We have talked about globalization the last twenty years. In the beginning we didn’t really know what it meant but we have now seen the globalization effects the last decade, especially in areas like movement of people and goods. There are many examples. Global crises that have impacted all of us. However there are also other macro-trends that creates new challenges as well as opportunities for the world. One of the strongest trends is the change of the global supply chain. First we had the security impact and now we see the change in trade patterns related to chane of production strategies.
International trade has more and more transformed into a complicated global value chain. Still, we hve only seen a pre-face of what is about to happen.
At first production was moved to low cost production countries with low labour costs. This meant that transport and logistics became more important.
Since then many of the countries involved as recievers of new production in the first wave of outsourcing, primarily in Asia, run into nearby competition with countries with even lower costs. Production moved again.
Today production is everywhere. It has moved to wherever the components can be produced with the right level of quality as cost efficent as possible.
A few years ago globalization made the landscape of production shift once again.
We are now also starting to see that some more advanced components have stayed in – or even moved back to – its original or primary production places, which again created new logistic challenges.
This change of the value chain into a more global arena was initially primarily related to high-end technical products like e.g. airplanes, computers, trucks and cars.
These products are also today produced within even complicated value chains than before. The new thing is that it isn’t only high-tech technical products that follow this trend anymore.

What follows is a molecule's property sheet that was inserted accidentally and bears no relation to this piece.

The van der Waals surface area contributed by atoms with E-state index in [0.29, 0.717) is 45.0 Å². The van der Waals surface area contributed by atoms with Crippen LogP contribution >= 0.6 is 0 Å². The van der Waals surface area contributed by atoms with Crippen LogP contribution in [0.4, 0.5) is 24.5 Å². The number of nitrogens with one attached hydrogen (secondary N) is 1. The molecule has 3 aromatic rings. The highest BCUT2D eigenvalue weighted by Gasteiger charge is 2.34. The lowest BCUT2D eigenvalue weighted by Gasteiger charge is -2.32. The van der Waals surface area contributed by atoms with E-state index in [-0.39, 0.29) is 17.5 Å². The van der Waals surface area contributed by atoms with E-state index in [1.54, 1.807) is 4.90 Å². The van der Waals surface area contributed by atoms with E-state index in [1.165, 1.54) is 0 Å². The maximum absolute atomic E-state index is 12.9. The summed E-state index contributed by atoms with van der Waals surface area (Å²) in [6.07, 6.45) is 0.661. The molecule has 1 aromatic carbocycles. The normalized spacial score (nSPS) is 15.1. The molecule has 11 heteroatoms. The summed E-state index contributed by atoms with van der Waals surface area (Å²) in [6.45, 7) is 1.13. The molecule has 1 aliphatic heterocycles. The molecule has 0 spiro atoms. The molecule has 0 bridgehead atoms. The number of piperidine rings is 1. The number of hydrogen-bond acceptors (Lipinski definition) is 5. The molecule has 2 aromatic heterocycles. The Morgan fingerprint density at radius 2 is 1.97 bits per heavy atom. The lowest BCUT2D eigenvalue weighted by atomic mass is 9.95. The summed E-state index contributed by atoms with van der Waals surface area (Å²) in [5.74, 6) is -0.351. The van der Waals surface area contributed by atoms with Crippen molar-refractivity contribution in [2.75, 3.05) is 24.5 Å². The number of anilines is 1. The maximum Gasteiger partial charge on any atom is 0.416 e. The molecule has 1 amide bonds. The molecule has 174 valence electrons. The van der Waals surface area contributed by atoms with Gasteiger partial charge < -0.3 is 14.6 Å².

We now see more and more component based items follow the same pattern of development. This is valid for the food industry, pharmaceutical and medical products and many more sectors.
The value chain carusel has started and there is no turning back. Just get aboard!
Over the last years the global value chain development has increased enormously and there are today a wide range of products that during a production cycle travels the world several times before finally being assembled and distributed to its final consumer markets.
There are many scientific and academic studies done on this topic. As examples the World Trade Organization and Fung Institute has produced an interesting report about global value chains, ‘Global Value Chains in a Changing World’.you find a copy to the report here:
Also the Swedish National Board of Trade has produced several reports on this topic. You can find a copy to one of the report here: National Board of Trade Report
We also see new national industry strategies where countries are specializing on specific component based product lines rather than end-consumer products. It is simply better to be good and competitive at something than being bad at everything. Today politics is all about creating new jobs. The trend of less advanced products and services moving into global value chains plays a part of this as well. The better the logistic system is, more and more products can be produced in this way.
Thus there are many reasons to believe that this is just the beginning of a huge change of the entire trade environment.
This change will create enormous challenges for and demands on the entire supply chain and for all trading nations.
The need for international standards and best practices will increase over time.
In addition we can see that the links between movement of people and golds are getting stronger. When the value chains chabge, people related to the multinational companies involved travel more. The business travel increases, which creates challenges for people movement, VISA systems, immigration. This in a time when we see huge international challenges related to people movement all around the world.
So what does the development of new trade patterns and global value chains mean for Customs and Border Agencies ? It means everything.
This is an entirely new type of world we are starting to see, where the demands for predictability and speed are totally different and much higher than before.
Also service providers acting in the global supply chain will have to re-think their service portfolios, service levels and even business models to survive in the future.
Modern concepts like e.g AEO, SW, OSS, Big Data Cloud solutions and data superhighways will be mandatory. The WTO TFA is a platform for this new world.
We will have to ensure that these concepts will not become new non-tariff barriers for emerging economies, but instead bridges to a more inclusive world trade.
In addition international institutions need to take lead on this development and they need to do it now. Not tomorrow or in the future, but right now. We need a new paradigm for international trade and the movement of people/goods – and we need it now.